Wednesday, October 14, 2015

Volunteering at the Center of the Organization

The main take-away for centering volunteering is that for a volunteer program to work, they volunteers have to be integrated into the agency and the agency needs to build a relationship with the volunteers. One way of looking at is is that the volunteer is not tangential to the agency, but serves a key part of the mission - unpaid team members instead of just volunteers, even those coming to help bigger events.

As part of having the institutional commitment is having someone who a key component of their job is to coordinate volunteers. As part of my research, I worked through our organization’s process of what it takes to volunteer, and there were a lot of frictions. I had to talk to several people, and then it was delayed because someone was on vacation. It was very frustrating, and I bet part of the volunteer experience at a lot of organizations. Every point of friction made volunteering more difficult, and I was someone who wanted to go through the training and knew who to talk to. Our organization does not have that easy flow that would lower the bars.

Other things that volunteers crave include meaningful work and feedback. Again, just because they are unpaid is not a reason to leave them unsupervised or taken for granted.

I contrasted this with a good volunteer experience I had. I was unemployed for a while after the financial crisis, and I ended up trying to look for volunteer gigs to help my resume and keep me from going stir crazy. Several organizations were like CSS, where limited resources and lack of institutional commitment made me feel unwelcome. An organization that made me feel welcome was Open Books, a literacy advocacy group located at the time north of the river. They had someone who was the facilitator and made my volunteering easy and eliminated frictions in my service. That made me feel like a valued part of the organization.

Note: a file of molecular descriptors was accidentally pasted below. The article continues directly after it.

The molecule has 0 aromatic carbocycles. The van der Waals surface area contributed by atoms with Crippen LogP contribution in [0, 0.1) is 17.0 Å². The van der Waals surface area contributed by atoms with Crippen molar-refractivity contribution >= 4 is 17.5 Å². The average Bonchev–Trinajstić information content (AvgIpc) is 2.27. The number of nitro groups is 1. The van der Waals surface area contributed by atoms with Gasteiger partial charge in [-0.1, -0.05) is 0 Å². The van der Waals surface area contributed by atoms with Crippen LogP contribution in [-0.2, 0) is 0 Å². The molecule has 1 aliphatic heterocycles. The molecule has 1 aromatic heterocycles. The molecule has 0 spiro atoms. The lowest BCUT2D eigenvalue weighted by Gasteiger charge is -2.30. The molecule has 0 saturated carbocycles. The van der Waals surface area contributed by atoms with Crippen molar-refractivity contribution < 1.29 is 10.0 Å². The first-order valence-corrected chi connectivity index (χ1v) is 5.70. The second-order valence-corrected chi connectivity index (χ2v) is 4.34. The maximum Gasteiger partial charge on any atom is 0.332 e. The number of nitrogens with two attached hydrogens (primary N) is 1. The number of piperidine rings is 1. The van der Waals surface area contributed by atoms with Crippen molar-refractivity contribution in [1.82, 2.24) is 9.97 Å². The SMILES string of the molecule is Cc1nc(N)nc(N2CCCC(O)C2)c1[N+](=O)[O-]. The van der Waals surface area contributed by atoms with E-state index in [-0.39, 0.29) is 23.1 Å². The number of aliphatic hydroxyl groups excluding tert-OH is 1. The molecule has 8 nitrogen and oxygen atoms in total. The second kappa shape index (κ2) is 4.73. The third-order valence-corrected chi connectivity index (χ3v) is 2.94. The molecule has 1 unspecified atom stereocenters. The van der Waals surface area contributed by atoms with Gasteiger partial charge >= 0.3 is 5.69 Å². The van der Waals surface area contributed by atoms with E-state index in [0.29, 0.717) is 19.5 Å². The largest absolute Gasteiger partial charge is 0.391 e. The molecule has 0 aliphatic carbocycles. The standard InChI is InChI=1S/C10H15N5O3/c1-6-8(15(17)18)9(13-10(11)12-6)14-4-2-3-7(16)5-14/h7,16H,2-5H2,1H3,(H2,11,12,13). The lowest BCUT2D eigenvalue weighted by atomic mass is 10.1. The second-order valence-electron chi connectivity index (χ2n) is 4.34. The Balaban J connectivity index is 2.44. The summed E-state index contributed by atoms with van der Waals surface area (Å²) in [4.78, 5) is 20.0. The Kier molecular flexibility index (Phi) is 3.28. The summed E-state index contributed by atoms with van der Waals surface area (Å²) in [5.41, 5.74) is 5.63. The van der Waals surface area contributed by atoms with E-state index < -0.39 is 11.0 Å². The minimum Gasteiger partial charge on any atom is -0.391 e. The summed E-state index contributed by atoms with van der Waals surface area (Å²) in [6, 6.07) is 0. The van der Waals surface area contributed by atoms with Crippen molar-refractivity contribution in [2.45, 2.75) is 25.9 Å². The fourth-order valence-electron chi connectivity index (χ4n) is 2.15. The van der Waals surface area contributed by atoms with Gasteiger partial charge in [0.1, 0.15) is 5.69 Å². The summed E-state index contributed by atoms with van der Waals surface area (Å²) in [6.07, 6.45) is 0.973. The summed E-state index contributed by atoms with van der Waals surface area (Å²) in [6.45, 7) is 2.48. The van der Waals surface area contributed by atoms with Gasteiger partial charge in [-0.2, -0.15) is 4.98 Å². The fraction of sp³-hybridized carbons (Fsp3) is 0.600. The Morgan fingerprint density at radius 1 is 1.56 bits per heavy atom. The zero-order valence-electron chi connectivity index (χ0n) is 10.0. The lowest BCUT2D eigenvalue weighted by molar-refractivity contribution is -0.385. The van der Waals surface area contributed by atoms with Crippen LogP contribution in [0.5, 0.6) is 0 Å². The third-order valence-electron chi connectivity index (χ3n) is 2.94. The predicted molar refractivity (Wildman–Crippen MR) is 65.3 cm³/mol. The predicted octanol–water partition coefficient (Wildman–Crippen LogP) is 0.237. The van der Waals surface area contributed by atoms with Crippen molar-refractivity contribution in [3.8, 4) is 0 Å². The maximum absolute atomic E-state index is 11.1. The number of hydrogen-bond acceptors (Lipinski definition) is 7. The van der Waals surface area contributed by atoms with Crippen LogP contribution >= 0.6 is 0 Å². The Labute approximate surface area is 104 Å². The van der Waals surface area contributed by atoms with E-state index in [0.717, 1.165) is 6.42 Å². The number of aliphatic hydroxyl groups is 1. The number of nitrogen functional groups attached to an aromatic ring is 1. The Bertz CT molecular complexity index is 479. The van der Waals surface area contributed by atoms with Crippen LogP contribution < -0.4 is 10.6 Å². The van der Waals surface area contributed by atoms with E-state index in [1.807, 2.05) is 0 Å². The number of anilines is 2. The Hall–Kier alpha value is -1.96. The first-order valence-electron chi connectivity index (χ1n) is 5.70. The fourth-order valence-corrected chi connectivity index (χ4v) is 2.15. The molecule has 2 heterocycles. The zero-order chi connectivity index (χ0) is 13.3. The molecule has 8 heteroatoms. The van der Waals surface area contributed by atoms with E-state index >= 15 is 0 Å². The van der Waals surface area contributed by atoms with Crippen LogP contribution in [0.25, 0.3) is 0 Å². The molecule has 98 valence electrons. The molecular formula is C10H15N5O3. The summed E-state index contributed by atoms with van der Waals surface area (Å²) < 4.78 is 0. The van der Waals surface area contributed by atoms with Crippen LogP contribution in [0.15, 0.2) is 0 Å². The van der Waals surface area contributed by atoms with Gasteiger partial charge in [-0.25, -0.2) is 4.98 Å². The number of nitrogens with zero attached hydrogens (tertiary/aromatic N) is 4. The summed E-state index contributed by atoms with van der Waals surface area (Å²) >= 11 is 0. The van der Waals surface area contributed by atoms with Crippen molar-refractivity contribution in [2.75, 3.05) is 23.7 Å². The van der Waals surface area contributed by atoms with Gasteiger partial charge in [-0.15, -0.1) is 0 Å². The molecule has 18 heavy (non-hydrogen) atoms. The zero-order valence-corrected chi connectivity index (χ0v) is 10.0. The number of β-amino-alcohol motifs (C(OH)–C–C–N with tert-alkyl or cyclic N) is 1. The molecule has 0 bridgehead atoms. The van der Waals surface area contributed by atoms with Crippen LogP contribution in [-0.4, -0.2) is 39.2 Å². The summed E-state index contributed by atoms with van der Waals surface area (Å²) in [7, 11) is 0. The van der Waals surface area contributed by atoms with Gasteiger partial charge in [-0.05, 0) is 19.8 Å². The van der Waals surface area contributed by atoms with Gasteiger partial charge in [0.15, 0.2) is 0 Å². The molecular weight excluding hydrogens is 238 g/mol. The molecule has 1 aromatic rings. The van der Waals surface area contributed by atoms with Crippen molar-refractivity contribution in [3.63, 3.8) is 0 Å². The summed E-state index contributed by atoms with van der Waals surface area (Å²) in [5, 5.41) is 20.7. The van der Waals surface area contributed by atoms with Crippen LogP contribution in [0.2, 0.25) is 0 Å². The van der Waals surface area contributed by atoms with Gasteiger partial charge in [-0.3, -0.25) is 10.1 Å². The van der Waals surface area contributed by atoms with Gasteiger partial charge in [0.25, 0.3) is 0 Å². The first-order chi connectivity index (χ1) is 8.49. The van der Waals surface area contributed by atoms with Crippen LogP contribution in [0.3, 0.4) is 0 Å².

There are a lot of barriers to getting to this point though. The main issue is the institutional commitment, There needs to be a person, or at least a very defined set of processes for recruitment and intake. We currently don’t have any. When I was doing the research, I found out that we have few volunteers is because of our contracts with the state. Governmental bodies stipulate that the people doing the service have to be compensated, and that is the bulk of our mission-oriented work We do have some programs that are not billed to state contracts that rely on volunteers. My wife is a volunteer at such a program. In this program, our participants get work experience while working at the Play Zoo at Brookfield Zoo. There is one individual at a time doing the program, and it runs 10 weeks during the weekends with the participant working both weekend days. We often have the participants ready to go, but the issue has been for several years in finding the person who will volunteer to work alone with the participant, finding them, vetting them, and training them. Because the volunteer experience is not central to our mission, this process takes much longer than it should. I would like to see more community involvement with our participants, but I have not had the vision on how that would work in practice with our current contractual status. Compared this to Open Books where the volunteer is focused in because so much of the labor of the organization was done by volunteers. It wouldn’t happen if it weren’t.